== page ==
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Emerg Med J 30:411-413 doi:10.1136/emermed-2011-200750
  • Prehospital care

Emergency care provision at the 2009 Special Olympics Great Britain

  1. Mike Ferguson4
  1. 1Department of Medical & Social Care Education, University of Leicester Medical School, Leicester, UK
  2. 2Department of Sports and Exercise Medicine, University Hospitals of Leicester, Leicester, UK
  3. 3Independent researcher
  4. 4Department of Anaesthetics, University Hospitals of Leicester, Leicester, UK
  1. Correspondence to Dr Timothy Williamson, Department of Medical & Social Care Education, University of Leicester Medical School, Maurice Shock Building, PO Box 138, University Road, Leicester LE1 9HN, UK; tw54{at}le.ac.uk
  1. Contributors TW: data collection and analysis, decision to publish. PW: data analysis, decision to publish. CS: data collection. MF: data collector and co-author.

  • Accepted 18 April 2012
  • Published Online First 5 May 2012

Abstract

Background The Special Olympics Great Britain (SOLGB) summer games 2009 were held in Leicester between 25 and 31 July. They involved 2413 athletes that were engaged in 21 different sports across 19 different locations. The onsite healthcare was provided by a specialist medical team. The hospital services available were at the local emergency department (ED) and the co-located urgent care centre (UCC).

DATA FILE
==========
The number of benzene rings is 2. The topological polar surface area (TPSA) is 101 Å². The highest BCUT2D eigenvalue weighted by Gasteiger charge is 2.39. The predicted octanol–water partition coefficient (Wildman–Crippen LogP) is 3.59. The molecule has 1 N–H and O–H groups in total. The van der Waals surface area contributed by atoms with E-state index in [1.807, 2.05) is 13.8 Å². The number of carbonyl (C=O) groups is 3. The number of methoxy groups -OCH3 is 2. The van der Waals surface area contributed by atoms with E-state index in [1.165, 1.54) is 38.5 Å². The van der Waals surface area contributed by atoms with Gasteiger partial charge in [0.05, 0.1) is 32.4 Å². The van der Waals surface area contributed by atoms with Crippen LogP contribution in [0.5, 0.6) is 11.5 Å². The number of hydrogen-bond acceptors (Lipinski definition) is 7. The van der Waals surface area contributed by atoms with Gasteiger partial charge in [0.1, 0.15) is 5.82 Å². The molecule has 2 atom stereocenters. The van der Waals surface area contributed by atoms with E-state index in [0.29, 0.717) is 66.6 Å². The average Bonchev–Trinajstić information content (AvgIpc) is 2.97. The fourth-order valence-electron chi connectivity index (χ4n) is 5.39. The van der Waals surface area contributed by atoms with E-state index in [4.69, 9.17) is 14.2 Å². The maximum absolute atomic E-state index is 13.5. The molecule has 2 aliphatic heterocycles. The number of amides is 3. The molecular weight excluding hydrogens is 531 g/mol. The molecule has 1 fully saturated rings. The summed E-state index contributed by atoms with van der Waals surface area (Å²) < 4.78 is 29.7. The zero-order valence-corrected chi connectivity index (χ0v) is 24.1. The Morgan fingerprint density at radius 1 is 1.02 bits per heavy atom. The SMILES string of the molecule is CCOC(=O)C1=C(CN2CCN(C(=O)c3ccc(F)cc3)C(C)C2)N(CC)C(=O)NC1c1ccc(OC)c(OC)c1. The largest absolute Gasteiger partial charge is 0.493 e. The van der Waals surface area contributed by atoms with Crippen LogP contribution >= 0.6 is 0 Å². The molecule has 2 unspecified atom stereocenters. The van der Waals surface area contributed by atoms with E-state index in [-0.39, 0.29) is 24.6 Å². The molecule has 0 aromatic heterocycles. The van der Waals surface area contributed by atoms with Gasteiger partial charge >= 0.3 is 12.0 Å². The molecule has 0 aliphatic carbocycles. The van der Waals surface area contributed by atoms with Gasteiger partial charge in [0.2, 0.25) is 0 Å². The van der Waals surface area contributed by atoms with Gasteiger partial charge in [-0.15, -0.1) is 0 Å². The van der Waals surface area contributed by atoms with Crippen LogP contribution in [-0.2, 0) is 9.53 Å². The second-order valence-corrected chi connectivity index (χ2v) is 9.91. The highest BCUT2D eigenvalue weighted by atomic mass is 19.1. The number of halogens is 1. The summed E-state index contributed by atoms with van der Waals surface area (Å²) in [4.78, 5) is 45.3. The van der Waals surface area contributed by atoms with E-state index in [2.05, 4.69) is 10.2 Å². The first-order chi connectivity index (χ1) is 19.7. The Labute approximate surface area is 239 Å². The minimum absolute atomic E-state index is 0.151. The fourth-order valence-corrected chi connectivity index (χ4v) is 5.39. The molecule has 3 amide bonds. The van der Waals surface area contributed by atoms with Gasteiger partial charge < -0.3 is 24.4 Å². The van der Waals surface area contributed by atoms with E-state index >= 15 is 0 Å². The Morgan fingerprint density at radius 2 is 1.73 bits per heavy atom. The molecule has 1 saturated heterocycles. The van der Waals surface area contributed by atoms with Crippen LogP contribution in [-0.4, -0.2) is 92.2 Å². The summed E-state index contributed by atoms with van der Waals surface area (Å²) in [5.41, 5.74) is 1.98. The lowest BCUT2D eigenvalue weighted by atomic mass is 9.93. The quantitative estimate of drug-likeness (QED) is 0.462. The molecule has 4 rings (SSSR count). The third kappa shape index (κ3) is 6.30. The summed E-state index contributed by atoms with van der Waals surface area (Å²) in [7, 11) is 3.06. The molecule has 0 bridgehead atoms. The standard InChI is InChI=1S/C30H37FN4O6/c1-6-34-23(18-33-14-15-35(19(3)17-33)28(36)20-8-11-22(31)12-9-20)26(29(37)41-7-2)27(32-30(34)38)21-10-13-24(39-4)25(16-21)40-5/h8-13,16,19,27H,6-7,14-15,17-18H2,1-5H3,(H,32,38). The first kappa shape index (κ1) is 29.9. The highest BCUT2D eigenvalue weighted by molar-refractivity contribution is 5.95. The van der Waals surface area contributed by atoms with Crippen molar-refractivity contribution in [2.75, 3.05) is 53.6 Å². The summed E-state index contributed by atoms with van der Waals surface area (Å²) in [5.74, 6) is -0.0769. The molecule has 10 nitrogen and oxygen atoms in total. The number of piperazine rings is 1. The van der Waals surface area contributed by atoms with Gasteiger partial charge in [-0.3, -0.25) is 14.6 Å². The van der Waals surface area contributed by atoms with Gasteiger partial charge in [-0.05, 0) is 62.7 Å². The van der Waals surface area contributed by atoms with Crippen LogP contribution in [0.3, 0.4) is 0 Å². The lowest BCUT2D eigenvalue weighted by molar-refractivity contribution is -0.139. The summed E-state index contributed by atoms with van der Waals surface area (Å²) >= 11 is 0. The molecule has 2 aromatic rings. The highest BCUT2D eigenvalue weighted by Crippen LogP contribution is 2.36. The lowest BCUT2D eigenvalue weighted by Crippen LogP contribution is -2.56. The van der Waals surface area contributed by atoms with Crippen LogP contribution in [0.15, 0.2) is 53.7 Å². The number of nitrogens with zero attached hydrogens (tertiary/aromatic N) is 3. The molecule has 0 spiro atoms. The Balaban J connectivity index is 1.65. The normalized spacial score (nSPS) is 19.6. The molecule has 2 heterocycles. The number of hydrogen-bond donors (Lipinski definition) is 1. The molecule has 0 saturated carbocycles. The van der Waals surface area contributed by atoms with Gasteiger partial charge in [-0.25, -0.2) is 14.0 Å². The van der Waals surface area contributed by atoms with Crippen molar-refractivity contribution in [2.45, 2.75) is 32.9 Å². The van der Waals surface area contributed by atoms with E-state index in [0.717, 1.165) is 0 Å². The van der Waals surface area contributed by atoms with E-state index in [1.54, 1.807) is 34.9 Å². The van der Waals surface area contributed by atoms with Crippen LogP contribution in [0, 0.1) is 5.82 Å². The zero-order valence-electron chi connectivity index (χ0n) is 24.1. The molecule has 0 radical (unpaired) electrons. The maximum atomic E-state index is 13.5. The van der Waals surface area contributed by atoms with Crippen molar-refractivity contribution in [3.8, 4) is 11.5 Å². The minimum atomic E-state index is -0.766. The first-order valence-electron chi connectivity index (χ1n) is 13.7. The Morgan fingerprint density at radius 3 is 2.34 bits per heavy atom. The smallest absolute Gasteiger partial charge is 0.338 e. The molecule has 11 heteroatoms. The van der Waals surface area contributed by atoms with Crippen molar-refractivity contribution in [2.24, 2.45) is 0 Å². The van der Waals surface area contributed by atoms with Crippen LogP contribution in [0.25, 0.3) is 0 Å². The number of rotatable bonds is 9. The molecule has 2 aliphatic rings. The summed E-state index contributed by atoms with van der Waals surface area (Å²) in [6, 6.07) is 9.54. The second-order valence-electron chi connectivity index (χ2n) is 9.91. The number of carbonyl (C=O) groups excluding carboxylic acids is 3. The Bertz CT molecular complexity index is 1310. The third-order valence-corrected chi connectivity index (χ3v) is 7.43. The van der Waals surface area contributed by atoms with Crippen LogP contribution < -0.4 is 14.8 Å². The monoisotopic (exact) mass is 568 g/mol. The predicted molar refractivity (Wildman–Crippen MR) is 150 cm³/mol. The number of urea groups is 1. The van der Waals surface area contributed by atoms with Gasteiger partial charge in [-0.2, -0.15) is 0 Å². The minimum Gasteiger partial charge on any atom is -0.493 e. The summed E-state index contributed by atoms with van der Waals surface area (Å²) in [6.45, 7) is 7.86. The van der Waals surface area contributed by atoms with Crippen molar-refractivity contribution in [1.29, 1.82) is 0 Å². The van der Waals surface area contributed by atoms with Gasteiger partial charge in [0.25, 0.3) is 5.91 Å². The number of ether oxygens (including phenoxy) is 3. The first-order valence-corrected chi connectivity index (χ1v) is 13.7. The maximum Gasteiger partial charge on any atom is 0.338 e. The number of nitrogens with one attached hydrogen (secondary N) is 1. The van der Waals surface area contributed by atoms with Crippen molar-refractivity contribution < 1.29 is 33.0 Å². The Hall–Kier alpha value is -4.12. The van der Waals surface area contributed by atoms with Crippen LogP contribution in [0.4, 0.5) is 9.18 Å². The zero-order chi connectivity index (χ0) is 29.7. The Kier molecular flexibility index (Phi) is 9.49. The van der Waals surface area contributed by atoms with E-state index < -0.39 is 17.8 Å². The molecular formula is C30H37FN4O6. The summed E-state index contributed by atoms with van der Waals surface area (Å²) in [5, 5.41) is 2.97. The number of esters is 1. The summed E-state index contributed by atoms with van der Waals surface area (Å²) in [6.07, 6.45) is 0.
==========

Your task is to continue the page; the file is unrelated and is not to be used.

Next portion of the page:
Aim To assess the on-site provision required to support a large multisport event for people with learning disabilities and to ascertain the impact on the local hospital services.

Methods On-site consultations were documented on SOLGB medical record forms. Referrals to the local ED and UCC were identified from the SOLGB medical notes or from the ED/UCC attendance codes, as a specific code was applied to all patients related to the games.

Results 581 on-site consultations were documented at SOLGB 2009, of which 95% of these were for athletes. 477 treatments were completed in total, of which 444 were undertaken on-site (93%). 20 people attended the ED; there were no documented attendances at the UCC. 17 of the 20 attendances at the ED were athletes competing.

Conclusion Allocation of the healthcare team was appropriate, with the exception of one sport, where a doctor was moved from a nearby event to consult on 13 occasions. Attendances to the local ED and UCC were minimal. Therefore, the model of on-site medical care that was used, which led to minimal impact on NHS resources, will support the arrangements of medical requirements at future SOLGB games.

Footnotes

  • Competing interests None.

  • Provenance and peer review Not commissioned; internally peer reviewed.


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